Monday, February 17, 2014

Who Is On Your Mount Rushmore?

I suppose no day is more appropriate than President's Day 2014 to think about a question many people have been discussing since LeBron James was asked—Who is on your Mount Rushmore? 
My sister and I visited in 2001; it was completely fogged in. Oh well.
Although LeBron was asked to name the individuals who would stand on his Mount Rushmore for the NBA, the question invites us to think about the original monument carved out of the beautiful Black Hills of South Dakota. The carving, which started in 1927 and was completed in 1941, easily could have featured leaders from a singular era, but that's not what you see. Although many Americans can readily name three of the four presidential greats, the man responsible for the protection of so much American land and wildlife through the creation of our National Park system (one of which is Mt. Rushmore) is the fourth face—none other than Teddy Roosevelt, the 26th President of the United States. 

In recent years, I have heard some say it's time we make room for another; voices have called for adding Ronald Reagan. Part of me wonders if one day, Mount Rushmore will include a female face? It's a fun conversation to have, and I'm sure that's why LeBron James put himself out there when he answered it.
No Bill Russell? Really?!
For the four-time NBA Most Valuable Player, the question was asked in relation to his craft. As written by Dwaine Price of the Sac Bee, "James said his Mount Rushmore of players - the four greatest NBA players of all-time - would include Michael Jordan, Larry Bird, Magic Johnson and Oscar Robertson. For what it's worth, that's not a bad fearsome foursome.

But we all know that going down that greatest of all-time lane is a game you can't win. Particularly when you limit yourself to just four players.
James, however, went there and did that, and the criticism naturally started pouring in from all corners of this global sport. James, who also said somebody's got to be removed from Mount Rushmore because he's going to be at the top of the mountain when his career is over, believes the historical architects have some more house cleaning to do."
From the moment he answered the question, people have raised even more. How or why he did not include Wilt Chamberlain? What about Kareem Abdul- Jabar? And who is Oscar Robertson—the "TR" of his Mount? And I would like to raise another. Who is on yours? Why? 
I think it's a fun question to entertain and to consider in various domains.  Who is on your spiritual Mount Rushmore? One for your favorite sport or your passion? For your faith?
Last Thursday, I attended a breakfast hosted by the Catholic Professionals of San Jose that featured the head football coach of the San Jose Spartans, Ron Caragher. Without even knowing it, he essentially revealed who was on his personal Mount Rushmore—one for character and outstanding virtue.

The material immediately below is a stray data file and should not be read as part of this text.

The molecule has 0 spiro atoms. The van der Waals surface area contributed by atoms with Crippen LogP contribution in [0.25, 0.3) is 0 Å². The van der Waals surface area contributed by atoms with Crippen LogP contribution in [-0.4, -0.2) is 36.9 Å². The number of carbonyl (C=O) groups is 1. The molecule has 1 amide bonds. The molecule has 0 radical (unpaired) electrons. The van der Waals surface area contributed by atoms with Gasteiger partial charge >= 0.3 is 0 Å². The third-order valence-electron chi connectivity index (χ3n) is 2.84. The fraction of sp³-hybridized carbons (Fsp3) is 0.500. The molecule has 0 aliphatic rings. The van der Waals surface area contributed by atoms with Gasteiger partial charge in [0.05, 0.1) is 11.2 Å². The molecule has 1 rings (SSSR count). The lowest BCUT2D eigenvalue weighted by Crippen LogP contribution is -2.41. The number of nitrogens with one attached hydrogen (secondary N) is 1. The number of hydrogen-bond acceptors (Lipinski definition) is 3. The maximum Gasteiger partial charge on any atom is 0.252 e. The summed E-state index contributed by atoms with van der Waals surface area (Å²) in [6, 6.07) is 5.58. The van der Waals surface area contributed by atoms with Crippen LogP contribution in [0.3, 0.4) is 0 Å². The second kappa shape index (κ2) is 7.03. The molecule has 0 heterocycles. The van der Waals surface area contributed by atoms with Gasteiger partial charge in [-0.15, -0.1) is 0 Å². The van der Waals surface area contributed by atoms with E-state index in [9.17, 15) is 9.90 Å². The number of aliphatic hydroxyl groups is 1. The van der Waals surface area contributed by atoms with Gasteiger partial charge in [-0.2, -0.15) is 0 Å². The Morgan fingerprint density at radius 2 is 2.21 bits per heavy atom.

Raised by a single mother, Caragher was tremendously grateful for the male role models who shaped his life—his character, men who set examples of strong leadership and how to be a gentleman. What was striking to me is that he met each of these men through his participation in athletics. 
In sharing the story of how he returned home to the San Jose area with his wife Wendy and their three sons, he extended his gratitude to the great coaches who shaped him along the way. His fifth-grade football coach, and another one at Bellarmine—where he went to high school. Terry Donahue was tremendously influential in Caragher becoming the coach that he is today. Recruited as a quarterback, Carragher's fate changed when a man named Troy Aikman transferred to UCLA. Donahue however, kept Ron Caragher involved from the sidelines. He was tasked with tracking plays when he wasn't backing up Aikman.
The beauty of one's own Mount Rushmore is that you can include people you know and those who admire from afar. They can be from multiple eras and even opposing teams. And Ron Caragher would agree. Although he never played for John Wooden, the legendary UCLA basketball coach, Caragher has read enough about his leadership and commitment to excellence that it was obvious to me that the "Wizard of Westlake" would be his fourth and final face on his Mountainside. I am certain Wooden's principles and the pyramid of success guide the San Jose State Spartans football team under Caragher's leadership today.
As a Catholic, I recognize that my faith tradition affords me with hundreds of examples of men and women who have given their lives in total service to God and to others. There is no shortage of saints to place on my Catholic Mount Rushmore. Mary and Joseph, Mother Teresa, and Saint Paul come to mind. But, so do everyday people that have colored my world. 
On this President's Day, I invite you to think of Americans you might place on your Mount Rushmore and take it from there....for music lovers, maybe a Rock n Roll Mount Rushmore? For tennis players—I would love to read that one! Is there room for a fifth face? Might you be on anyone's Mount Rushmore? As Russell Wilson's father might say "Why not you."  

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